I prayed fervently to St. Anthony to help me. If not for my sake, for the sake of my group. For the sake of the church that gave them to me. St. Anthony, among his many attributes, is also known as the “Hammer of Heretics,” but I can now attest that hiding keys to a Lutheran church are not part of his plan. There are novenas to St. Anthony for the finding of lost objects, but I didn’t need a novena. The same day I prayed, I found the keys. I will spare you the details that assured me that there was divine intervention. Let me just say that I found them in a place they should not have been and in a place I wouldn’t have thought of looking. But that day, going about my usual mom stuff, I came across my keys. One thing led to another, like "Tinker to Evers to Chance,” and there they were. This is the small, derriere-saving kind of miracle that showed me that St. Anthony could indeed be a holy helper for anyone who begged his intercession...
In case you forgot, "CATHOLICISM: The New Evangelization" is now available for pre-sale! Order today for delivery this fall, and read on for more details.
CATHOLICISM taught us what the Church believes and why.
Now CATHOLICISM: The New Evangelization shows us how to put our Faith into action in today’s increasingly secular world. Our forthcoming documentary is now available for pre-sale for $55.95, or $99.95 for the Study Leader's Kit.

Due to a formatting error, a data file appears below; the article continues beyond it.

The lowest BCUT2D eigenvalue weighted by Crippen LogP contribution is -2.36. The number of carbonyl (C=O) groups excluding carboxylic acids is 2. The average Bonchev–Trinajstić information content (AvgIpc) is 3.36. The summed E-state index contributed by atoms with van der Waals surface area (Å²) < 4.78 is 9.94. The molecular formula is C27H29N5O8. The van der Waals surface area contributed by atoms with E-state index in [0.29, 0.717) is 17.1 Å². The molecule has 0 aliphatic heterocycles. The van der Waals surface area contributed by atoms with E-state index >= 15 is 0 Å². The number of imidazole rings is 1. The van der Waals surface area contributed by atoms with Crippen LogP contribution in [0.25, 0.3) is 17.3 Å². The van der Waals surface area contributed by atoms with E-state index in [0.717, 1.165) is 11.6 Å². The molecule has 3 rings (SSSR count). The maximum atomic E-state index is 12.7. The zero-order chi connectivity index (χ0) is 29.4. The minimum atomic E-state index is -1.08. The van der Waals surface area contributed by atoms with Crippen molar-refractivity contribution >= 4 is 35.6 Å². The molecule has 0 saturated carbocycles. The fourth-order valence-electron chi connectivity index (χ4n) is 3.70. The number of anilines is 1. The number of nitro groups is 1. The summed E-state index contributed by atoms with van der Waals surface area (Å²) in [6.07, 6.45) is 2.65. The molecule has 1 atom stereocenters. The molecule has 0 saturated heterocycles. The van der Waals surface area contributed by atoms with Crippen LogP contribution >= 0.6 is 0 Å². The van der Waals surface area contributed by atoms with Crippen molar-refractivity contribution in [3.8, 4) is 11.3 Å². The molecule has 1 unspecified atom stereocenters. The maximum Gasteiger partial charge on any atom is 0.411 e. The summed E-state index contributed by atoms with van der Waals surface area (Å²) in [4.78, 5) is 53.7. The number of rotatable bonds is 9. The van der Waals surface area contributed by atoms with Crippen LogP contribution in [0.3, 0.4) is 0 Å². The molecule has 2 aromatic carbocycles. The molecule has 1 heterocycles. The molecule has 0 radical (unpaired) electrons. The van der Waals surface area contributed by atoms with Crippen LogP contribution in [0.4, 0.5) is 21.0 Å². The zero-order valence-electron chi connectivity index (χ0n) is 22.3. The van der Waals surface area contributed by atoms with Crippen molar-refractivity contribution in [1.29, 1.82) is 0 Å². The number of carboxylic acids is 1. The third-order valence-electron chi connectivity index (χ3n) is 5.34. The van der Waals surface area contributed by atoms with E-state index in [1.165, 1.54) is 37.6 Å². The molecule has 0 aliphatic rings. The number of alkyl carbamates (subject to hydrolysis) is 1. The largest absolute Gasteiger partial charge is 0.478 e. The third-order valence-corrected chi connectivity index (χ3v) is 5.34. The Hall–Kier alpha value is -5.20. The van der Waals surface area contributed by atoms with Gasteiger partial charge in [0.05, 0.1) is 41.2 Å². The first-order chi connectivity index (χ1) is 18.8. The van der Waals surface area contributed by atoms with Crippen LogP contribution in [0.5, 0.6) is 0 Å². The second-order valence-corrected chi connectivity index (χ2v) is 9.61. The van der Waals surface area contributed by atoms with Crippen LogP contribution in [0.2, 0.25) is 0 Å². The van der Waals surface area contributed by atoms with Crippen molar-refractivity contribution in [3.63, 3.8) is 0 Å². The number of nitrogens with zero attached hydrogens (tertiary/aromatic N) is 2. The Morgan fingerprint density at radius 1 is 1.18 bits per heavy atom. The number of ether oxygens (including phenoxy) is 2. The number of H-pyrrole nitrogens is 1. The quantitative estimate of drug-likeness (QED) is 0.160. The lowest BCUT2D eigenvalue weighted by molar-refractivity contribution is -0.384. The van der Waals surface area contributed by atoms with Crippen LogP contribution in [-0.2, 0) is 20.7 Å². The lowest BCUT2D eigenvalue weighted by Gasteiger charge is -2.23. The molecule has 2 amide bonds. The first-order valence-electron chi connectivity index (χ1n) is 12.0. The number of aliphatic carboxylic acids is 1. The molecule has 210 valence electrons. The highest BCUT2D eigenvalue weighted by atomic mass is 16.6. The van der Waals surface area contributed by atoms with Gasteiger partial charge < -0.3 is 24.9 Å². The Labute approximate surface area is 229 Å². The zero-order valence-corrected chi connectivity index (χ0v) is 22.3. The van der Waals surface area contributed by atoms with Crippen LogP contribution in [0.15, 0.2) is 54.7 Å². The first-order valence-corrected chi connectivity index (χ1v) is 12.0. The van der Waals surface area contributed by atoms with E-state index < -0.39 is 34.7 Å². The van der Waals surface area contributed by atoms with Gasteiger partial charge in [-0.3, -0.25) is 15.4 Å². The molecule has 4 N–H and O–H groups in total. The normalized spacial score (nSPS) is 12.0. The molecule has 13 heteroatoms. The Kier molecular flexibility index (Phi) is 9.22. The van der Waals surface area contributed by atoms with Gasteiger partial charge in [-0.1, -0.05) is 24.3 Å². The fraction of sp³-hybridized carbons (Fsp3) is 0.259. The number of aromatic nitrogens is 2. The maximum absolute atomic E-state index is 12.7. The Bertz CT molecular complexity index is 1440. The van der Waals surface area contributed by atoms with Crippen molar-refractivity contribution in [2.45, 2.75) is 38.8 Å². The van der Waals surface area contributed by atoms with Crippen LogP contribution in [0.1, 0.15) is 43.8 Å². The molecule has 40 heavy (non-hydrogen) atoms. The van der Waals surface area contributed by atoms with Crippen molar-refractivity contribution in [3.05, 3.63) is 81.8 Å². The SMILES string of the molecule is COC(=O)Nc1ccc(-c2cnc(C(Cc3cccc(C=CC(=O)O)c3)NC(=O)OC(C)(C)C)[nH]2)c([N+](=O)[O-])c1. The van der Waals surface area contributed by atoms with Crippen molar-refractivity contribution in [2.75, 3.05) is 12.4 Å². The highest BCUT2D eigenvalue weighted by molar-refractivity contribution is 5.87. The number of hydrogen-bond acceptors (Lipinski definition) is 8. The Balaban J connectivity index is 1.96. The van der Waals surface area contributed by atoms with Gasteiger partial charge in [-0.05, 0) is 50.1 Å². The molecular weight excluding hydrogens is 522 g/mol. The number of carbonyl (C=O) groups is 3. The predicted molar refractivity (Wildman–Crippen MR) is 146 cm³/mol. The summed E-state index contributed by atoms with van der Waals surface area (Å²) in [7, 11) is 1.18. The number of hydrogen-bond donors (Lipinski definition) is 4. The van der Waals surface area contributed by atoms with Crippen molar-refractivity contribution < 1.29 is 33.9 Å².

Watch as Father Robert Barron travels to Australia, England and around the U.S. to examine the Church’s mission within the challenges of Western secular culture.
This 90-minute film tells us what the “New Evangelization” is and then takes us on a fascinating tour to witness examples of new ardor, new expressions and new methods of evangelization in action...
We all want a legacy. But St. Barnabas, one of the apostles about whom little is known, leaves with us a lesson that perhaps recognition and remembrance isn't the answer. Father Steve Grunow shares his homily about the saint today.
Today the Church celebrates the memory and witness of St. Barnabas.
Barnabas is remembered as an apostle, yet his name does not appear in the lists of the original twelve apostles chosen by the Lord Jesus.
What we know if him can be gleaned from the Acts of the Apostles, which tells us that he was a great friend and advocate of St. Paul. His name "Barnabas," which means "son of encouragement," has always been taken to illumine his character. His disposition must have been a shining light in the often troubled times of the Church's early life.
But like most of the apostles, the details of who he was and what he accomplishd have long since disappeaed into the Church's mission. And this is fitting — for as the Lord increases, we must decrease...